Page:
So, you’re an “idea guy” (or gal) and have the next new new thing…you just need to get it built! But you are not a developer, and all the developers you know are busy working on their own thing!
What about outsourcing your software development? Just post a quick note on Upwork or other site and sit back and let the power of the web change your life 😉
Of course, it’s not that simple, and learning by trial and error can get expensive fast. Outsourcing is fraught with risks and inefficiencies particular to the industry. Here we show you how to manage those risks, so you can have your cake and eat it too!
It’s a well-known and accepted trade-off: Outsourcing can be inexpensive*, but the quality, usability & expandability of the results may be less than desired. One assumes one is rolling the dice and figures “Hey, for the price (compared to hiring locally), we can always build it a second time if it’s a complete mess!” Or, you’re just stuck with no other option – at this or any price.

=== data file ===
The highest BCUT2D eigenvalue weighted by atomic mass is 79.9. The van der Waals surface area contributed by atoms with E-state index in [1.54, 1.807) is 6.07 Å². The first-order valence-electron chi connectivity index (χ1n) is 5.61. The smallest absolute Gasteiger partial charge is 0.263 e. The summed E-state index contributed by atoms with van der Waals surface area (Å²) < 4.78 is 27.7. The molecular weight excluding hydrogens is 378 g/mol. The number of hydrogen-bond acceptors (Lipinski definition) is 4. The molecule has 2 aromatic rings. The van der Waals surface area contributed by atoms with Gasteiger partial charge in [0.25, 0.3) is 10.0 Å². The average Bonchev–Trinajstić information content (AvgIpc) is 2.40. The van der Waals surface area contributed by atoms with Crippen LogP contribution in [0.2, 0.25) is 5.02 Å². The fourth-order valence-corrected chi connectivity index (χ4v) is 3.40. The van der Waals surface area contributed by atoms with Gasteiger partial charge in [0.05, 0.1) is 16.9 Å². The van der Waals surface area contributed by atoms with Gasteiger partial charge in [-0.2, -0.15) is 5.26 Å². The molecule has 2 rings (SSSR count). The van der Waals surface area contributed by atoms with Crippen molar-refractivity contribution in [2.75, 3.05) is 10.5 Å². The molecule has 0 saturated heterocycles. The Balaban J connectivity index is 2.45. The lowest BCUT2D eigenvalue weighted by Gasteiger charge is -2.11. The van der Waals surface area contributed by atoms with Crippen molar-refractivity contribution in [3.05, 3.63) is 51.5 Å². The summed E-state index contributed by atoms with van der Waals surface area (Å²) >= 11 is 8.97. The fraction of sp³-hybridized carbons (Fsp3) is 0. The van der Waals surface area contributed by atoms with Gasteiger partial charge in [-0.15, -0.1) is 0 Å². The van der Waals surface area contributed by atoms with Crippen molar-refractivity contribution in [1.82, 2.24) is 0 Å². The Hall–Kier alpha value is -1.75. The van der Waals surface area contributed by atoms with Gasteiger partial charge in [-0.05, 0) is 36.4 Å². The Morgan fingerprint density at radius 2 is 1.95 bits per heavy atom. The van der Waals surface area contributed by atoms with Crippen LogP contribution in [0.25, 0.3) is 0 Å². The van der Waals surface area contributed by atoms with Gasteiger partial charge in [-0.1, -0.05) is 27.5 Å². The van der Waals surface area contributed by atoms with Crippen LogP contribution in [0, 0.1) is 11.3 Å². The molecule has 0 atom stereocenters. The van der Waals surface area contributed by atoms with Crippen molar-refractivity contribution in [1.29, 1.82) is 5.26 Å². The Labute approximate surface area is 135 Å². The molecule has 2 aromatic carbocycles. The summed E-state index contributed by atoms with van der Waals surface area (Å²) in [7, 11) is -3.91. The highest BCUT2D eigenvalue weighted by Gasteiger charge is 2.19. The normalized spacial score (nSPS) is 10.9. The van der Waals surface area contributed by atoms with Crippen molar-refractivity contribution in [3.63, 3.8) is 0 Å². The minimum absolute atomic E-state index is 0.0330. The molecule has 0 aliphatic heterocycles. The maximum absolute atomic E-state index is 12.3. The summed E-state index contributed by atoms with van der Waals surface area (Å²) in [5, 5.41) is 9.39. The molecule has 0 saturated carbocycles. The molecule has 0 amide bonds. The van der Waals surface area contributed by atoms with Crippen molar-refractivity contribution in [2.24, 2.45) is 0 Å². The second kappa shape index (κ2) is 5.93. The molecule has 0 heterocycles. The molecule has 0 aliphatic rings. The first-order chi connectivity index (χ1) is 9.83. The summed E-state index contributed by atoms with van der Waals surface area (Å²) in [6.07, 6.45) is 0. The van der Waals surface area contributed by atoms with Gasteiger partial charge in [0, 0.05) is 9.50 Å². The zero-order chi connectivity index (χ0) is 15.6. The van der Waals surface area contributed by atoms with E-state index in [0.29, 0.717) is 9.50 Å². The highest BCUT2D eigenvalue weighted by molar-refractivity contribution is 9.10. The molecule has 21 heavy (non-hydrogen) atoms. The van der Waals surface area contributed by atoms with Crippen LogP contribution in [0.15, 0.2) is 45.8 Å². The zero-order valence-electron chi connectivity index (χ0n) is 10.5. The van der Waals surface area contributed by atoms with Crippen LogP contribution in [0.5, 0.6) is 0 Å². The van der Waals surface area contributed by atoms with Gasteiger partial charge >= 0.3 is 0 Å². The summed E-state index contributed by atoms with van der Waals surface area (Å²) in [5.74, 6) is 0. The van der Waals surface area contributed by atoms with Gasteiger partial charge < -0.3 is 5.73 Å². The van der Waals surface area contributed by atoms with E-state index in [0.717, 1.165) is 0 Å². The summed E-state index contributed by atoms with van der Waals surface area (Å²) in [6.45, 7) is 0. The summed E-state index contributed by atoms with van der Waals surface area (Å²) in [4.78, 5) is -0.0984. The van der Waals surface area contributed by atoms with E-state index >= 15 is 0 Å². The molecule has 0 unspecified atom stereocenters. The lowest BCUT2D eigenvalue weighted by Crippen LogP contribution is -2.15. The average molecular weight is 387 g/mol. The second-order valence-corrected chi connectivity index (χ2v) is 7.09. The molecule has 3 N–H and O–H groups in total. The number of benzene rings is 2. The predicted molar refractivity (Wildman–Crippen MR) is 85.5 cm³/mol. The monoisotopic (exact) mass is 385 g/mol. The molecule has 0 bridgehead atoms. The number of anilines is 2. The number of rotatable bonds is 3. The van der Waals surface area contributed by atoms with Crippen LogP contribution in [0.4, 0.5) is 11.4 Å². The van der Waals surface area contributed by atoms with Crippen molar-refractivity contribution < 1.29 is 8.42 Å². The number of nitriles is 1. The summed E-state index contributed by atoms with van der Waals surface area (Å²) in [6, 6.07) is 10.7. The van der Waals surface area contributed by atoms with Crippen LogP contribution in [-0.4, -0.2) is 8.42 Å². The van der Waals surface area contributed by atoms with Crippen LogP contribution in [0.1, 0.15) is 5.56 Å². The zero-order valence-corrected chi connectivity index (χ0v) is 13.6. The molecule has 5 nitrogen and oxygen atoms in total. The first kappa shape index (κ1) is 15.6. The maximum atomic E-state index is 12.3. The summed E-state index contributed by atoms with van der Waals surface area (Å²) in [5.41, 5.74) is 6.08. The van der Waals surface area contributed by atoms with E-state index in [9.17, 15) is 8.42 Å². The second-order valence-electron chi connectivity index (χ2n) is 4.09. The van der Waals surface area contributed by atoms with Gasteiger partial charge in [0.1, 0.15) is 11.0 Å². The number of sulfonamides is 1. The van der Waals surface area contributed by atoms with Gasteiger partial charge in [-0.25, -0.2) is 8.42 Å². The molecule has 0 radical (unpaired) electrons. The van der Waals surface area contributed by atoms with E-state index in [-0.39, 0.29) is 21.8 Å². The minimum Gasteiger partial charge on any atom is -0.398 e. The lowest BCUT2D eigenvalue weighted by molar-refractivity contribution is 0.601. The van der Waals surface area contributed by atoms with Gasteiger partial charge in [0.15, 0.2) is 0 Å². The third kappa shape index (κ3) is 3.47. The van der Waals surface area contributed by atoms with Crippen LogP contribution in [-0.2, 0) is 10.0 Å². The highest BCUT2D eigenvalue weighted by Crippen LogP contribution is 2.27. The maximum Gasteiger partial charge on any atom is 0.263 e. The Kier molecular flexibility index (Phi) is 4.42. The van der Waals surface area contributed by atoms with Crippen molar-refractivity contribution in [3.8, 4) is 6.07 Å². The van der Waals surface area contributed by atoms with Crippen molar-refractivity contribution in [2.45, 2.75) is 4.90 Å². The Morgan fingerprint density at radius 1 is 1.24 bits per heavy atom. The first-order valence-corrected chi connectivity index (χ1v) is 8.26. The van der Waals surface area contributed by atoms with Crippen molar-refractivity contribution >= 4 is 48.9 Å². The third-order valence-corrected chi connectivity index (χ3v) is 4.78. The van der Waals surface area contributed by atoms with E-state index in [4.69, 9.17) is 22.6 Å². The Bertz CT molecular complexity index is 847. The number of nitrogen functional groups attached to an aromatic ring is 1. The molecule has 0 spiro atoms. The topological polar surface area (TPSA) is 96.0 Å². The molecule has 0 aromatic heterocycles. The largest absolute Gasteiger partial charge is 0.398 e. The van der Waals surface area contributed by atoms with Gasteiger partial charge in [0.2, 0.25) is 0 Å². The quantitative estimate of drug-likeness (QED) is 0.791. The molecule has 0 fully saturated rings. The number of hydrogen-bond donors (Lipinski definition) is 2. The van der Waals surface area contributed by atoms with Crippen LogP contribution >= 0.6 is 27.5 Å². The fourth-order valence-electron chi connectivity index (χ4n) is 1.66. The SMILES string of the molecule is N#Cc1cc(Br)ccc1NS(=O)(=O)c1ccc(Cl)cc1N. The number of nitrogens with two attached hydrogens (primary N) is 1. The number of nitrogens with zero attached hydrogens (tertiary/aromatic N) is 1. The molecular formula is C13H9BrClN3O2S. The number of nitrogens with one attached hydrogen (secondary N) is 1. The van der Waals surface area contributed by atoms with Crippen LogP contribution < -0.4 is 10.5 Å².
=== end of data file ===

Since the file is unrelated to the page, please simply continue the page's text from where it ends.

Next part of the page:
(*Some would argue that outsourcing is NOT inexpensive, considering the long term costs associated with poor quality. This article assumes we can manage that risk, and therefore make contract development & outsource a viable cost-saving option.)
What are the risks? They fall into these general categories:
- Time: Missed deadlines, missed market opportunities
- Money: Budget overrun, having to cut features later in build
- Quality: Why build it if it breaks, or looks ugly?
Of course, not all of these issues are limited to outsourcing – internal development teams can fall behind and run over budget too. Additionally, there are issues specifically in using freelance sites.
Let’s jump in.
Managing Risks Before We Begin
1 Set Realistic Expectations (with yourself)
There are always issues with new people and new processes. If you are not a developer, this may seem very new to you. Will you use their workflow or yours (do you have one?)
Educate yourself on project and workflow management – Google it. Learn about it, its limitations and requirements. Then, you can focus on keeping the project on track better.
DON’T expect a year’s work in two weeks. (Don’t worry, you’ll narrow the scope, per below…)
DO expect to be available to clarify, and to update or further detail your specs.
DO expect to drop some functionality or features (or postpone to rev 2), to manage time/money risk.